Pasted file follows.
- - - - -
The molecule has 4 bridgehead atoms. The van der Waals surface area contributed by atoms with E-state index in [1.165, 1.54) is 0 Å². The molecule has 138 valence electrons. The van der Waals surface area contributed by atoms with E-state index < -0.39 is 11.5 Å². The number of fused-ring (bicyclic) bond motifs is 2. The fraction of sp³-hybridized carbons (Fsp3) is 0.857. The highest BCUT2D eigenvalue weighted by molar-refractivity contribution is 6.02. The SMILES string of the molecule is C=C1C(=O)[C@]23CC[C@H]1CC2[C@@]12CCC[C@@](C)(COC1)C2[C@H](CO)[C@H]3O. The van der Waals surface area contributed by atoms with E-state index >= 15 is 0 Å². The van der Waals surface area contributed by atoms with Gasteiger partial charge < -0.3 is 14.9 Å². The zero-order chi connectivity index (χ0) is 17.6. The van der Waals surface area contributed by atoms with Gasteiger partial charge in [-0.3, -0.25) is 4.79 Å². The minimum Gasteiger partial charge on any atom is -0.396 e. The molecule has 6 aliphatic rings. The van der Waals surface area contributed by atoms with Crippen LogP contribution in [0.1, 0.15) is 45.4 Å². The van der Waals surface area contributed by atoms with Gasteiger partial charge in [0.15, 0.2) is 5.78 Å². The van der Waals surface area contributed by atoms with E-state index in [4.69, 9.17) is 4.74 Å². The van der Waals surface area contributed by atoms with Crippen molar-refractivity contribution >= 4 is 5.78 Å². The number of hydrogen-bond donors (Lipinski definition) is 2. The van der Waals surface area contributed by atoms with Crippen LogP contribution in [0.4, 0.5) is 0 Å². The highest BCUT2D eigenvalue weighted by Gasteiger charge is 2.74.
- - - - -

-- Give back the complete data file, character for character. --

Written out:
The molecule has 4 bridgehead atoms. The van der Waals surface area contributed by atoms with E-state index in [1.165, 1.54) is 0 Å². The molecule has 138 valence electrons. The van der Waals surface area contributed by atoms with E-state index < -0.39 is 11.5 Å². The number of fused-ring (bicyclic) bond motifs is 2. The fraction of sp³-hybridized carbons (Fsp3) is 0.857. The highest BCUT2D eigenvalue weighted by molar-refractivity contribution is 6.02. The SMILES string of the molecule is C=C1C(=O)[C@]23CC[C@H]1CC2[C@@]12CCC[C@@](C)(COC1)C2[C@H](CO)[C@H]3O. The van der Waals surface area contributed by atoms with E-state index >= 15 is 0 Å². The van der Waals surface area contributed by atoms with Gasteiger partial charge < -0.3 is 14.9 Å². The zero-order chi connectivity index (χ0) is 17.6. The van der Waals surface area contributed by atoms with Gasteiger partial charge in [-0.3, -0.25) is 4.79 Å². The minimum Gasteiger partial charge on any atom is -0.396 e. The molecule has 6 aliphatic rings. The van der Waals surface area contributed by atoms with Crippen LogP contribution in [0.1, 0.15) is 45.4 Å². The van der Waals surface area contributed by atoms with Gasteiger partial charge in [0.15, 0.2) is 5.78 Å². The van der Waals surface area contributed by atoms with E-state index in [4.69, 9.17) is 4.74 Å². The van der Waals surface area contributed by atoms with Crippen molar-refractivity contribution >= 4 is 5.78 Å². The number of hydrogen-bond donors (Lipinski definition) is 2. The van der Waals surface area contributed by atoms with Crippen LogP contribution in [0.4, 0.5) is 0 Å². The highest BCUT2D eigenvalue weighted by Gasteiger charge is 2.74.